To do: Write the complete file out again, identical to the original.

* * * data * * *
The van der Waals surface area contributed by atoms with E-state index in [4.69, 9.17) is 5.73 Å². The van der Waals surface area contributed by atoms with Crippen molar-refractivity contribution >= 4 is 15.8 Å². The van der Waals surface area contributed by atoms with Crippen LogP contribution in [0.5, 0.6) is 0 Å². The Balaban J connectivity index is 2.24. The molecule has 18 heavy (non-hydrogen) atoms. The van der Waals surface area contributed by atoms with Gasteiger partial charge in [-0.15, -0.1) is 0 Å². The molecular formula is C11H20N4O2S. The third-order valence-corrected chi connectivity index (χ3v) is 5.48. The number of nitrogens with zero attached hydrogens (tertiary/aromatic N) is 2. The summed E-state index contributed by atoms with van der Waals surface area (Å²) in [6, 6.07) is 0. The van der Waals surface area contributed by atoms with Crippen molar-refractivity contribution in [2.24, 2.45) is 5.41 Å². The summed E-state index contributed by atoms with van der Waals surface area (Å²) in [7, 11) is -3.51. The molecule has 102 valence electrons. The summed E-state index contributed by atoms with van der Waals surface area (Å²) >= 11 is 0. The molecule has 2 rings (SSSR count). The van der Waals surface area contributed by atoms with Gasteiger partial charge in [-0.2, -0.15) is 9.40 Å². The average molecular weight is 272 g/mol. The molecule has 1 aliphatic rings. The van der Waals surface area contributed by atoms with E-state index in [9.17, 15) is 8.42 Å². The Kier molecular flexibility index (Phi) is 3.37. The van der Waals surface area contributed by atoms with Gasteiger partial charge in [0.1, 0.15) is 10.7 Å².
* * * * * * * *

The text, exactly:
The van der Waals surface area contributed by atoms with E-state index in [4.69, 9.17) is 5.73 Å². The van der Waals surface area contributed by atoms with Crippen molar-refractivity contribution >= 4 is 15.8 Å². The van der Waals surface area contributed by atoms with Crippen LogP contribution in [0.5, 0.6) is 0 Å². The Balaban J connectivity index is 2.24. The molecule has 18 heavy (non-hydrogen) atoms. The van der Waals surface area contributed by atoms with Gasteiger partial charge in [-0.15, -0.1) is 0 Å². The molecular formula is C11H20N4O2S. The third-order valence-corrected chi connectivity index (χ3v) is 5.48. The number of nitrogens with zero attached hydrogens (tertiary/aromatic N) is 2. The summed E-state index contributed by atoms with van der Waals surface area (Å²) in [6, 6.07) is 0. The van der Waals surface area contributed by atoms with Crippen molar-refractivity contribution in [2.24, 2.45) is 5.41 Å². The summed E-state index contributed by atoms with van der Waals surface area (Å²) in [7, 11) is -3.51. The molecule has 102 valence electrons. The summed E-state index contributed by atoms with van der Waals surface area (Å²) >= 11 is 0. The molecule has 2 rings (SSSR count). The van der Waals surface area contributed by atoms with Gasteiger partial charge in [-0.2, -0.15) is 9.40 Å². The average molecular weight is 272 g/mol. The molecule has 1 aliphatic rings. The van der Waals surface area contributed by atoms with E-state index in [9.17, 15) is 8.42 Å². The Kier molecular flexibility index (Phi) is 3.37. The van der Waals surface area contributed by atoms with Gasteiger partial charge in [0.1, 0.15) is 10.7 Å².